England must find a way of passing Marshall law
New Zealand's captain tells Dave Hadfield he will guide them into Four Nations final
Dave Hadfield was a schoolboy convert to rugby league, the game which, one way or another, has dominated his life ever since. After working for newspapers in Shropshire and Blackpool (where he covered the fortunes of Blackpool Borough) he travelled the world, working mainly in Hong Kong and Sydney. He became The Independent's rugby league man in 1990 and has written five books on the game and broadcast extensively for Sky and the BBC. Dave played his last game at the age of 53 and would have set up a try if anyone could have been bothered supporting his break. When not writing about the sport, he now limits himself to a bit of tick and pass with his local club, the Bolton Mets. Family includes supporters - of varying degrees of dedication - of Salford, Wigan, Sheffield Eagles and St George Illawarra.
Saturday 12 November 2011
From a childhood as something of a waif and stray to the best player in the world, Benji Marshall's journey has been a remarkable one.
Marshall, who will captain New Zealand against England tonight in the match that will decide which side progresses to the final of the Four Nations, could hardly have had a more challenging start to life in the town of Whakatane in what, for him, was the badly-misnamed Bay of Plenty.
Born when his mother was only 15 and still at school, he never knew his biological father and was largely brought up by a number of uncles and other male relatives.
"I had 10 or 11 dads, which was not a bad thing," he has said of his unorthodox upbringing, which also saw him move from house to house like a nomad.
Always the skinny kid of the family, he was toughened up by playing rugby league with and against his fully-grown uncles, who made no allowances for him. In his mid-teens, he won a scholarship to Keeba Park Secondary School on Australia's Gold Coast, a famous rugby league nursery which also groomed the youngster destined to be England's latest half-back, Rangi Chase.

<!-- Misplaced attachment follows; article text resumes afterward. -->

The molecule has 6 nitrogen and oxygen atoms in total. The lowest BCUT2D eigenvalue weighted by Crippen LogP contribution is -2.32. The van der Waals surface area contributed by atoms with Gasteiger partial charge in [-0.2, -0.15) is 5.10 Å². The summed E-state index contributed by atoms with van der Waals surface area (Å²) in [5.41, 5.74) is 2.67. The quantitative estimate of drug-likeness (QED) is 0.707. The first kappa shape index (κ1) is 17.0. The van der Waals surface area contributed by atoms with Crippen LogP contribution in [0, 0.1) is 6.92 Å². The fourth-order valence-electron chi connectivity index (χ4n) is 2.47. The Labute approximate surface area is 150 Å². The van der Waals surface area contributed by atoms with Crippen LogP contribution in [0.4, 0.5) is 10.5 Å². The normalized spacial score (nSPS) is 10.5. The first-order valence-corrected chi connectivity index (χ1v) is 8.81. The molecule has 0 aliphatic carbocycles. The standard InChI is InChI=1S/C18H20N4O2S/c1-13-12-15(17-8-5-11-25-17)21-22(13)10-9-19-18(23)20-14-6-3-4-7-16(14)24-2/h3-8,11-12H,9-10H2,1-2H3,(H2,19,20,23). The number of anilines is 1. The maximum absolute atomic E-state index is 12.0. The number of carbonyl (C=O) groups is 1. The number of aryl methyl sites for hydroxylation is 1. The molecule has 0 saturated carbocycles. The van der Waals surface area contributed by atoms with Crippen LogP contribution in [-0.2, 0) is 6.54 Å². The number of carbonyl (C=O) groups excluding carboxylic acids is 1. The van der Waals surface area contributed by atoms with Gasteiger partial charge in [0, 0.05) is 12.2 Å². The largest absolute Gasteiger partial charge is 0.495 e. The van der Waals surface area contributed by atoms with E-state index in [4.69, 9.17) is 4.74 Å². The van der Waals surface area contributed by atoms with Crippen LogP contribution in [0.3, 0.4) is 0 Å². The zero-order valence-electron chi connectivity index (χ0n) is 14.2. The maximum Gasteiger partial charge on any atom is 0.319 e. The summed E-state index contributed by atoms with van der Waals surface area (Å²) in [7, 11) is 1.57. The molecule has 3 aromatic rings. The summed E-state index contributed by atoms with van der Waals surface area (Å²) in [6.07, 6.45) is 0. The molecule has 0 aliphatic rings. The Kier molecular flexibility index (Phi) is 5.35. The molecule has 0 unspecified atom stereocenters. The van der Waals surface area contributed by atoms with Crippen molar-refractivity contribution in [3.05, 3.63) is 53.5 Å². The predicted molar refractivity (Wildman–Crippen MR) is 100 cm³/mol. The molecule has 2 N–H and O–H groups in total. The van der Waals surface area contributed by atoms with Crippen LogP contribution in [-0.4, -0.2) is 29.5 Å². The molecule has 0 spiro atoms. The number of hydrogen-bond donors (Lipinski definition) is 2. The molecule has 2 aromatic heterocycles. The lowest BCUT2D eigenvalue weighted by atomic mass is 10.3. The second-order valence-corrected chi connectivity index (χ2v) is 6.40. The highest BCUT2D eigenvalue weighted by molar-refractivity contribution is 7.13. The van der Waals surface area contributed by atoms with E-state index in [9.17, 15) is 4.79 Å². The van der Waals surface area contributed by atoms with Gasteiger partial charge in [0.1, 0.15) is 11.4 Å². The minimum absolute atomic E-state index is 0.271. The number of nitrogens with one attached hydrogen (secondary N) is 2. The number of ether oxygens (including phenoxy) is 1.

Chase was regarded as a second Marshall and they shared a house for a time. "He's one of my best mates, but not this week," Marshall says. "This week we're enemies."
He does not blame his protégé, however, for casting in his lot with England. "You can't deny any player that choice when he's made a life for himself over here," he says.
Despite playing for the Australian Schoolboys and for Australia at touch rugby, Marshall made the early decision that he was and would remain a Kiwi. It is not one that he has had much cause to regret. After struggling to string together games through injuries to his relatively slight frame in his early days as a Test player, he has become a fixture in the side, leading them to the World Cup in 2008 and the Four Nations last year, when he was also named as the game's International Player of the Year.
This will be the 17th time he has captained the Kiwis, closing in on Gary Freeman's record of 19. "That's something you think about at the end of your career," he says. "Right now, all my focus is on this weekend. We want to win the Four Nations again and to do that we have to beat England first."
At club level, he has won a Grand Final with Wests Tigers, where he also plays alongside two members of the England pack. The qualities of Gareth Ellis are well known, but Marshall says England also have a winner in the Australian-born Chris Heighington. "He's one of the most genuine guys I've ever come across. He can get along with anyone and he's one of my favourite players to play with," he says.
It is a mark of Marshall's excellence that even those who know him best can claim little insight into how to stop him. "It's difficult to predict him, because he's pretty much off the cuff," Heighington says. "Even at training he's got his bag of tricks." Marshall was the only Kiwi voted the best in the world in his position last week.
There are two sorts of stand-offs – the individualist playing on flair and instinct and the organiser setting up play for those around him. Benji Marshall is both kinds. No wonder that the team-talk for any side facing him always includes the words "Stop Benji". Easier said than done.
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